• THERE IS NO SUCH THING AS GREEN CHEESE! The Moon appears green because of its high copper content.
  • The Moon is the closest planet to the Earth except for Pluto, which is no longer a planet. At its closest point in orbit (apogee), the Moon is only five miles from the Earth's atmosphere. This is what astronomers call a "Harvest Moon."
  • WANT TO LOSE SOME WEIGHT? Due to the low specific gravity of the Moon, you would only weigh 12 pounds if you lived on the new Moonbase.
  • Pound for pound, moonrocks are more valuable than gold, cocaine, or Picassos.
  • I WANT TO BELIEVE: Some say that man has not actually walked on the Moon. This "conspiracy theorum" was popularized again by the Jim Carrey song, "The Old Man in the Moon" from the hit movie of the same name. Were the Moon astronauts really robots or monkeys? No, they were not. Robots were not invented until 1979, and monkeys would pee in their spacesuits, ruining the delicate electronics.
  • The Space program has brought back benefits to this planet on which we all live and breath. I'm talking, of course, about the Earth. Some of the "fringe" benefits of NASA include:
    • improved solar cells
    • freeze-dried ice cream
    • kidney dialysis
    • speakerphones
    • HEPA filters
    • CAT scans
    • space heaters
    • vacuum sealing
    • instant coffee
    • IMAX
    • jello
    • concentrated orange juice
    • low-interest student loans
    • zero-gravity pens
    • audiobooks

Sunday, December 10, 2006

VLKF Celebrates Gay Rappers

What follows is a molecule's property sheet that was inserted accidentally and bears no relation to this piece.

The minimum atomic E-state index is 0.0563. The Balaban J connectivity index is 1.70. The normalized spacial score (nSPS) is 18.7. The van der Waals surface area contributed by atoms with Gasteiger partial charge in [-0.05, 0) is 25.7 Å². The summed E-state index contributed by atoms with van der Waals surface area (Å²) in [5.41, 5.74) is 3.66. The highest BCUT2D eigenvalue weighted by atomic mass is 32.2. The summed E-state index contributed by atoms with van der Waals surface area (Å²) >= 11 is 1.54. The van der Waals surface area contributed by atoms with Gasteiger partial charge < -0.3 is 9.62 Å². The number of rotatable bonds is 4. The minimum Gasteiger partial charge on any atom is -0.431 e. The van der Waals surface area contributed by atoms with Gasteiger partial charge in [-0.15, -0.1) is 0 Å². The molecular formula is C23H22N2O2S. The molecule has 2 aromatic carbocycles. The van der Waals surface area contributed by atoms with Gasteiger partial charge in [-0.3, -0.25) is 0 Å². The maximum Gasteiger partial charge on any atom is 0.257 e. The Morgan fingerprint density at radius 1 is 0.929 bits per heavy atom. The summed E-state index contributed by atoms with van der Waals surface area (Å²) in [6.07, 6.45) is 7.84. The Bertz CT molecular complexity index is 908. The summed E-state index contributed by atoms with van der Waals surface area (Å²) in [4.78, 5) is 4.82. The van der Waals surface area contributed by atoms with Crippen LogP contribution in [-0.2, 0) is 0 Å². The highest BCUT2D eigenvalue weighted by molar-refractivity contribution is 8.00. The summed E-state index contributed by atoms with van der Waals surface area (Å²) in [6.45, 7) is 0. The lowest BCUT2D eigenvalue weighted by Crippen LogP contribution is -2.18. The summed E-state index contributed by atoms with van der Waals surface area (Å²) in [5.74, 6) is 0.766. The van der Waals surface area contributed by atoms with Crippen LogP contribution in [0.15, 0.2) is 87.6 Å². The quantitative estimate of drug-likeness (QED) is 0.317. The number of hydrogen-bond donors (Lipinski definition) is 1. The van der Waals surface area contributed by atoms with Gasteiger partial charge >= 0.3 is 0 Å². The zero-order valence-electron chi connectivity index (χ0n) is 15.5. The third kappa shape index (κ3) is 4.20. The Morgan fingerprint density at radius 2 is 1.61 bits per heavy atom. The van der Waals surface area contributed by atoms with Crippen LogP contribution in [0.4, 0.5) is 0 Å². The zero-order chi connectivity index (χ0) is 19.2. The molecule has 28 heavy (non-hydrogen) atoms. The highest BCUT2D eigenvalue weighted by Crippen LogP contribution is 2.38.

We here at Very Little Known Facts are celebrating the First Annual Hip-Hop Coming Out Week. Congratulations to Eminem, DMX, and Atlanta’s own Ludacris for bravely taking a stand for their own homosexuality through their rap lyrics. Kudos, guys!

Of course, the hip-hop industry is famously homophobic. Rappers who have tentatively hinted at their sexual persuasion in the past have been eliminated—either medically in the case of Eric Lynn Wright (Eazy-E), violently in the case of Christopher Wallace (Notorious B.I.G.), or simply humiliated in the case of Robert Van Winkle.

Naturally, then, popular rappers cannot literally come out of the closet. To do so would imperil not only their careers and their reputations (a.k.a. “street cred”) but also their very lives. No, they must show their gay pride through their primary means of communication—their lyrics.

Up in Here lyrics by Earl Simmons (DMX)

Y'all gon' make me lose my mind
up in HERE, up in here
Y'all gon' make me go all out
up in here, up in here
Y'all gon' make me act a FOOL
up in HERE, up in here
Y'all gon' make me lose my cool
up in here, up in here